The hinge region

A separately encoded 'hinge' region is inserted between the CH1 and CH2 domains. Portions of the hinge regions of two human lgGl antibodies can be seen in Figures 3 and 4. In the human and murine IgGl subclasses, the initial part of the hinge region supplies the half-cysteine residue which forms the interchain disulfide bond with the L chain (see Figure 4). Its half-cystine counterpart in the L chain occupies the C-terminal location in a k chain and the penultimate position in a k chain. Disulfide bonds linking the two heavy chains are found in a relatively rigid 'core' segment (Cys-Pro-Pro-Cvs-Pro) of the hinge region. Segments flanking this core section are responsible for the flexibility suggested by the name 'hinge'. Papain hydrolyzes peptide bonds among residues 6-10 of the upper flexible segment ('proximal hinge') between the H-H and the H-L interchain disulfide bonds to produce Fabs. Pepsin cleaves the lower flexible segment ('distal hinge') after the disulfide bonds ro release a (Fab')2 fragment.

In the most prevalent subclass (IgGl) of human

Anligcn tundirĂ­a site

Figure 5 Model of the Meg lgG1 myeloma protein, in which a discrete hinge region is deleted. The connecting segments between CH1 and Ch2 are derived exclusively from the first seven residues of the CH2 gene product. Note that these connecting segments cross in the model. Because they cannot form a disulfide bond with the heavy chain, the appropriate half-cysteine residues in the two light chains form a disulfide bond across the crystallographic dyad relating the two halves of the lgG1 molecule. The shortening of the heavy chain, together with the inter-light chain disulfide bond, lead to different structural relationships between the light and heavy chains, including a very large, concave active site at the tips of the Fab arms. Note the large structural differences between the constrained Fc region in this intact lgG1 molecule and the Fc fragment released from a conventional lgG1 molecule by the action of papain (as seen in Figure 3).

IgG molecules, the hinge region typically consists of only 15 residues, while the corresponding segment in IgM and IgE molecules is sufficiently large to be considered an entire C domain. When hinge regions are present, as in the two human proteins Kol IgGl and Zie IgG2, the Fab portions of these molecules adopt ordered structures in the crystals, while the Fc regions are 'disordered' and therefore cannot be analyzed by X-ray diffraction techniques. This causes the crystallographic structure of the intact Kol IgGl immunoglobulin (Figure 4) to resemble a (Fab')2 fragment.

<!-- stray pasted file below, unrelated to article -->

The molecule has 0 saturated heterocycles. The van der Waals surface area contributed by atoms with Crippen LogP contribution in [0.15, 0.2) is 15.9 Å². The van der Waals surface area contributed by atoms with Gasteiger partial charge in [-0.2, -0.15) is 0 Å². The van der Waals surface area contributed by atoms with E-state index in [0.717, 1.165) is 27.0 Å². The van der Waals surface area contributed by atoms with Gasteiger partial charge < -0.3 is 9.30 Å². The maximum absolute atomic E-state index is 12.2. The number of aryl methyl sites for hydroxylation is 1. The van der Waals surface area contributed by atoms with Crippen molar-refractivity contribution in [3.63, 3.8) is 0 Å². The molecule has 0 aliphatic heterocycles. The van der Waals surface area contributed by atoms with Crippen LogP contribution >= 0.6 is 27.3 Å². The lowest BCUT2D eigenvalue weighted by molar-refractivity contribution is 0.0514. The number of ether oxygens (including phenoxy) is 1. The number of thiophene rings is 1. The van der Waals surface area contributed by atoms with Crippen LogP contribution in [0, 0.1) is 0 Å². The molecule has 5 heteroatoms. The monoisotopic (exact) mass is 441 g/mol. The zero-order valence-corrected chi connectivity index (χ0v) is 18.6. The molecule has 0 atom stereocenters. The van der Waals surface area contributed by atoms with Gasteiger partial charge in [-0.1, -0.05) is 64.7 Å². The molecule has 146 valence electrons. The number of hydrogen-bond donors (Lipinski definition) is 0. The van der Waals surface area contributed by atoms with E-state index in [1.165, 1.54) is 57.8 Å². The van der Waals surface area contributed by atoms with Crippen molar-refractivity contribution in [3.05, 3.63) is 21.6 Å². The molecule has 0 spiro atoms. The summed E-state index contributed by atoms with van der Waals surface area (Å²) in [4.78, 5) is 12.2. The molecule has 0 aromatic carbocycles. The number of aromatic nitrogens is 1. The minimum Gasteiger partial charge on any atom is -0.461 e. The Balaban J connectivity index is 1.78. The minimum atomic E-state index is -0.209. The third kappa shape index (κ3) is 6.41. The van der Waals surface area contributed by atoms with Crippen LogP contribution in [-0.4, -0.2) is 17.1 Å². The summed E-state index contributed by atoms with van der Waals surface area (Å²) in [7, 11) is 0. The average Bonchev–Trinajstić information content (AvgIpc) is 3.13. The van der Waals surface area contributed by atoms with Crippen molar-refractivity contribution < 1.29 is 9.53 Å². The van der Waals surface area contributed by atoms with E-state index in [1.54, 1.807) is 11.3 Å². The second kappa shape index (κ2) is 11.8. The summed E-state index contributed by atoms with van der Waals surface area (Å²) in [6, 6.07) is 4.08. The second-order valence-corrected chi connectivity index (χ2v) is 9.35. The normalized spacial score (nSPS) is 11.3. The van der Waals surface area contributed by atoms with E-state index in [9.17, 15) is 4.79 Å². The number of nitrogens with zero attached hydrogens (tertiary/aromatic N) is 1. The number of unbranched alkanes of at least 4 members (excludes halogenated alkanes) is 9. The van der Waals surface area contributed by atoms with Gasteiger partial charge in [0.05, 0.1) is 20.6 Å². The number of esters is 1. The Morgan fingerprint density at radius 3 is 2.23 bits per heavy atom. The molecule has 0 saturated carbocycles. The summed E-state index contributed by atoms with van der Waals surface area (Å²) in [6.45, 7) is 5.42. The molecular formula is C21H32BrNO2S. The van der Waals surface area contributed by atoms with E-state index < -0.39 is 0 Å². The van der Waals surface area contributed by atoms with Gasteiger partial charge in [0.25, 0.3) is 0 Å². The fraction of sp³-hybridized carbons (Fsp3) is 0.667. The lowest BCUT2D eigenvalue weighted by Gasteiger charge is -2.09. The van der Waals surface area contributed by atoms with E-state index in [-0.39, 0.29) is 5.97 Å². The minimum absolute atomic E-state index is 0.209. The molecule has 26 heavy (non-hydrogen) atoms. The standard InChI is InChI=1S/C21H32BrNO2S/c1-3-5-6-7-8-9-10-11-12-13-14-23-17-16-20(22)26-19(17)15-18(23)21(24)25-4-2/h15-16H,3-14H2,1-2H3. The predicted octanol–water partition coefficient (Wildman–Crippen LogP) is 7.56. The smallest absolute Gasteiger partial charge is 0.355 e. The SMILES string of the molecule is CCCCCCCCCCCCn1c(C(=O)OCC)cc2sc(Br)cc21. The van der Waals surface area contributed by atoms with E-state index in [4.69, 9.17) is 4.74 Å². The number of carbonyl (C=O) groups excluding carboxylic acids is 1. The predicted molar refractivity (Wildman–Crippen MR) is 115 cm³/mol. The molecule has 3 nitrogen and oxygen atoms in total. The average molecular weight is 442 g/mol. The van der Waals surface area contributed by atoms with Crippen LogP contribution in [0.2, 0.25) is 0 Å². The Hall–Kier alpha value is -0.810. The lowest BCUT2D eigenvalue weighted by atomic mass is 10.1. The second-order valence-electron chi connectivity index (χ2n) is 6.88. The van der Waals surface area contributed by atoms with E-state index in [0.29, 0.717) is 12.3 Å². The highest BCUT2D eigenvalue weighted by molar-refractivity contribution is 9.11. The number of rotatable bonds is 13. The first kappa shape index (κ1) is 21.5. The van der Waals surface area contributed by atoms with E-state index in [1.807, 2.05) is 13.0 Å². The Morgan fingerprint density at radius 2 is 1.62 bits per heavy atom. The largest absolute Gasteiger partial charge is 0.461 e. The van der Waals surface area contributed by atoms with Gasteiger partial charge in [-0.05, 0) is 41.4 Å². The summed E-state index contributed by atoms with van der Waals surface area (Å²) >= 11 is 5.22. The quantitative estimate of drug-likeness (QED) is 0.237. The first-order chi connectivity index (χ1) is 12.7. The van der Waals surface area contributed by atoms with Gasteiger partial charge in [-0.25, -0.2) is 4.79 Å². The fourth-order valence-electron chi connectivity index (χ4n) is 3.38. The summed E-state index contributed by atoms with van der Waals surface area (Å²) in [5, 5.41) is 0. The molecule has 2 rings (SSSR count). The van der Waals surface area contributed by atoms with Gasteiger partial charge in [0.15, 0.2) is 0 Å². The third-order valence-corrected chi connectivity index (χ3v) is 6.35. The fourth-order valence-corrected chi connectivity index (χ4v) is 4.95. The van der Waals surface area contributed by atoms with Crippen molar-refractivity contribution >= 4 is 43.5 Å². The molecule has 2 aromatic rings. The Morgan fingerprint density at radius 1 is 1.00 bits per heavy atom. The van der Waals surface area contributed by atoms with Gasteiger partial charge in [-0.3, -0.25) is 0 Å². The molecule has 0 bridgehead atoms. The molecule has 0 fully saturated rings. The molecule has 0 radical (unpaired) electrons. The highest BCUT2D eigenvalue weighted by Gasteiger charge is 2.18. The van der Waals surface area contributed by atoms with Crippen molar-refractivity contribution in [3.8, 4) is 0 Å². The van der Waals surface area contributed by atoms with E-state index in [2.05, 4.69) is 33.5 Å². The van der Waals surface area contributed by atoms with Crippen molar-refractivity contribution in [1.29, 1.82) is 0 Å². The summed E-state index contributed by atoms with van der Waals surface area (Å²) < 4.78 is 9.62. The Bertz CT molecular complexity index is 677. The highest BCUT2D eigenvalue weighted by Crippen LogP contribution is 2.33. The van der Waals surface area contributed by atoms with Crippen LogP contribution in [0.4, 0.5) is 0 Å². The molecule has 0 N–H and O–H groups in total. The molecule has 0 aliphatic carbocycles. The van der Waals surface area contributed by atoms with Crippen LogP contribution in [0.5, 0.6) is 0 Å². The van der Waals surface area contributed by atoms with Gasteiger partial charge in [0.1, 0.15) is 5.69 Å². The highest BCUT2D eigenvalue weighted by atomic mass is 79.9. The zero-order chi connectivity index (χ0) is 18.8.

In a small minority (1-2%) of IgG proteins, the hinge region is deleted from the heavy chain. These proteins (e.g. Dob, Lec and McG IgGl immunoglobulins) are less flexible than molecules with hinge regions. However, the loss of flexibility appears to be advantageous for uniform packing in crystal lattices. Such proteins have therefore proved to be favorable for X-ray crystallographic analyses. The crystal structure of the McG IgGl immunoglobulin is shown in Figure 5.

When the hinge region is deleted, the interchain half-cystine residue on the light chain can no longer pair with a heavy chain partner. Usually, alternative pairing is established by formation of an interchain disulfide bond with the second light chain in the antibody molecule (see Figure 5, center S-S bond). Although the effects are difficult to assess quantitatively, the formation of this disulfide bond partially restricts the freedom of the Fab arms to move independently and thus accentuates the loss of flexibility associated with a hinge deletion alone. Since the Fc region is pulled tightly up into the junction of the Fab arms, its rotational or translational mobility is also severely impaired.

Again we have an example of how the delineations of unusual features can lead to a better understanding of the highly evolved and efficient structures of the dominant molecules in 'normal' sera. Just as the pathological effects of incomplete glycosylation focus attention on the role of carbohydrates in keeping IgG antibodies soluble, the deletion of the hinge and the formation of an L-L disulfide bond help us understand the tremendous advantages of a flexible hinge in the tracking and cross-linking of deleterious antigens.

See also: Antigen-binding site; Domains, immuno-globulin-type; IgA; IgD; IgE; IgG; IgM; Joining J chain; Antibody-antigen complexes, three-dimensional structures.

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